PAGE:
I sigh. Not a conversation I want to have, but no easy way out of it. "Because when I get stoned, I get horny. I'd expect you to remember that, if you hadn't been pretty stoned yourself. That's just what I need these days, to be horny and stoned and alone. Better to just get drunk. Besides, I don't want to start doing something self-destructive that I might enjoy."
She looks at me for a moment, then puts her eyes back on the road. "That doesn't make any sense at all."

I chuckle for a moment, pleasantly surprised that the motion doesn't make me sick. Sicker, I should say. "When you do something that you recognize is self-destructive, there's a sense of power and control there. If you don't have to, you don't need to, but you do it anyway . . . I dunno. It's sort of life-affirming, in a perverse way. By taking a small self-destructive step, you recognize that you have enough control that you don't have to take the large self-destructive steps."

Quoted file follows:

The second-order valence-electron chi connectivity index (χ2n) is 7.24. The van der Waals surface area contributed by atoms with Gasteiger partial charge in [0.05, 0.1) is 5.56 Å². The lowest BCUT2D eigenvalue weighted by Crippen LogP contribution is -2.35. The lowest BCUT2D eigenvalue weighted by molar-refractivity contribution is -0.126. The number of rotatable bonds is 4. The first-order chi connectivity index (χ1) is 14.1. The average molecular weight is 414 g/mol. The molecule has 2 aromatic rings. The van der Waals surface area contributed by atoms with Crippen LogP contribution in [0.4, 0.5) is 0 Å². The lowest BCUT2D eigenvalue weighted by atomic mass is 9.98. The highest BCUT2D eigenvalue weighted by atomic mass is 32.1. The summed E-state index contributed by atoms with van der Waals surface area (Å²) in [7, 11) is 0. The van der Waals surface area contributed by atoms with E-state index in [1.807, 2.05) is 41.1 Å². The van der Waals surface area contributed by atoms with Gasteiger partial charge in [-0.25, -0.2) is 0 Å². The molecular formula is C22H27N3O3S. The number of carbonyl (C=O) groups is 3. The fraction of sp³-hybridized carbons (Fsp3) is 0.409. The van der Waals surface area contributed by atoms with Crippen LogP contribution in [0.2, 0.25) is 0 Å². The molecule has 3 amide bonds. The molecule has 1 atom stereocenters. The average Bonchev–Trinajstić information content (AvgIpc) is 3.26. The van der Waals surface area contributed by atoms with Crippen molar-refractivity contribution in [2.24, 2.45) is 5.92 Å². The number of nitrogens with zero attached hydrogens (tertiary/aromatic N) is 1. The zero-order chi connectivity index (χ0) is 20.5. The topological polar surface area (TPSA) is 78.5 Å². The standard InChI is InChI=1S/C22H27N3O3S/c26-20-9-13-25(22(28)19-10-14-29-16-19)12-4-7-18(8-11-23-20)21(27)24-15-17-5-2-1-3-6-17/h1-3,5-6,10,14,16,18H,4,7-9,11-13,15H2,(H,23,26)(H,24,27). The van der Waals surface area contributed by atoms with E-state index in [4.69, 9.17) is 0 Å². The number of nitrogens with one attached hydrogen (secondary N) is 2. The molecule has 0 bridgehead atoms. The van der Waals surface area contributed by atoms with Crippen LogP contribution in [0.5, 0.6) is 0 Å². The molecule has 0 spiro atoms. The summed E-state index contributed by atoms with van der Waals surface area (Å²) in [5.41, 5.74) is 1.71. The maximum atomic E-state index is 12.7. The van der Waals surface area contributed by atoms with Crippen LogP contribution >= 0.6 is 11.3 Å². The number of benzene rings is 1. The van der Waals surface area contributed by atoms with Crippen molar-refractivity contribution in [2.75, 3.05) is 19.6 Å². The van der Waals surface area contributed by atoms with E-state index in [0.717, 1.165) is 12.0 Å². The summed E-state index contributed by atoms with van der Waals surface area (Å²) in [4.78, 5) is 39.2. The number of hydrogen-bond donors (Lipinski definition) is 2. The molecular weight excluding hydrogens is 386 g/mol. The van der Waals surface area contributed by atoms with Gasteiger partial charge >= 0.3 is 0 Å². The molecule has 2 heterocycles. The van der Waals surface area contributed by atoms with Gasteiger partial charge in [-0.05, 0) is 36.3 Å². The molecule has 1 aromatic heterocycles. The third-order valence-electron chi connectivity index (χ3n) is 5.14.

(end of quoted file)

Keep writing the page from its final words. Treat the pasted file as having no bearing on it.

She doesn't reply to that. It's not how she thinks of things, so it'll take her a minute to digest that.

"Remember when I took up cigarettes last year?" I figure example is the only way she's going to get this. "That was one of those times. I knew a couple of guys who smoked cigars, and they wanted me to smoke cigars instead of cigarettes. Couldn't understand why I had no interest in smoking cigars. Didn't seem to grasp that I enjoyed smoking cigars, so it was better to stick to cigarettes."

She looks at me again, then looks back to the road. "That doesn't make any sense either."